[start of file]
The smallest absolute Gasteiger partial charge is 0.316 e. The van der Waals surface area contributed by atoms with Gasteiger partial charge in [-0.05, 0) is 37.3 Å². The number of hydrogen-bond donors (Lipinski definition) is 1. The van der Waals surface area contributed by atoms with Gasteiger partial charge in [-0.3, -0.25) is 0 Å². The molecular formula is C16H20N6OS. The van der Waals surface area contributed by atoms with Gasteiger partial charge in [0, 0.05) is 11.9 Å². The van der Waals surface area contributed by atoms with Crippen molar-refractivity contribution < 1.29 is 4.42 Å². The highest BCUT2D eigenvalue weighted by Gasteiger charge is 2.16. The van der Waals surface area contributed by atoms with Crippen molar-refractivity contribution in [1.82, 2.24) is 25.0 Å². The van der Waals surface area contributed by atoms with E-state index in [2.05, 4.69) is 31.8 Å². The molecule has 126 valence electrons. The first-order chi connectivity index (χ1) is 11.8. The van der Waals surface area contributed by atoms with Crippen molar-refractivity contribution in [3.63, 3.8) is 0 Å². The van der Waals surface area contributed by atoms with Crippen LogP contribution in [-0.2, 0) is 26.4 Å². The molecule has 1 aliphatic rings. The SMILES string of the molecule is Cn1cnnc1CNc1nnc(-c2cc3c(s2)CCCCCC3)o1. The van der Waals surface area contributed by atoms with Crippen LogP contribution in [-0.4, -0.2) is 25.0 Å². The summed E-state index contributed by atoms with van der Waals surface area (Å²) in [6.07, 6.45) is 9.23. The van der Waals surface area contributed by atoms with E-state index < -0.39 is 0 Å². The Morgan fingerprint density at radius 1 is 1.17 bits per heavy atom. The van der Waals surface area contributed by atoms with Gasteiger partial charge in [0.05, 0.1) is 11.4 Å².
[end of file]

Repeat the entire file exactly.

The smallest absolute Gasteiger partial charge is 0.316 e. The van der Waals surface area contributed by atoms with Gasteiger partial charge in [-0.05, 0) is 37.3 Å². The number of hydrogen-bond donors (Lipinski definition) is 1. The van der Waals surface area contributed by atoms with Gasteiger partial charge in [-0.3, -0.25) is 0 Å². The molecular formula is C16H20N6OS. The van der Waals surface area contributed by atoms with Gasteiger partial charge in [0, 0.05) is 11.9 Å². The van der Waals surface area contributed by atoms with Crippen molar-refractivity contribution < 1.29 is 4.42 Å². The highest BCUT2D eigenvalue weighted by Gasteiger charge is 2.16. The van der Waals surface area contributed by atoms with Crippen molar-refractivity contribution in [1.82, 2.24) is 25.0 Å². The van der Waals surface area contributed by atoms with E-state index in [2.05, 4.69) is 31.8 Å². The molecule has 126 valence electrons. The first-order chi connectivity index (χ1) is 11.8. The van der Waals surface area contributed by atoms with Crippen molar-refractivity contribution in [3.63, 3.8) is 0 Å². The van der Waals surface area contributed by atoms with Crippen LogP contribution in [-0.2, 0) is 26.4 Å². The molecule has 1 aliphatic rings. The SMILES string of the molecule is Cn1cnnc1CNc1nnc(-c2cc3c(s2)CCCCCC3)o1. The van der Waals surface area contributed by atoms with Crippen LogP contribution in [-0.4, -0.2) is 25.0 Å². The summed E-state index contributed by atoms with van der Waals surface area (Å²) in [6.07, 6.45) is 9.23. The van der Waals surface area contributed by atoms with E-state index < -0.39 is 0 Å². The Morgan fingerprint density at radius 1 is 1.17 bits per heavy atom. The van der Waals surface area contributed by atoms with Gasteiger partial charge in [0.05, 0.1) is 11.4 Å².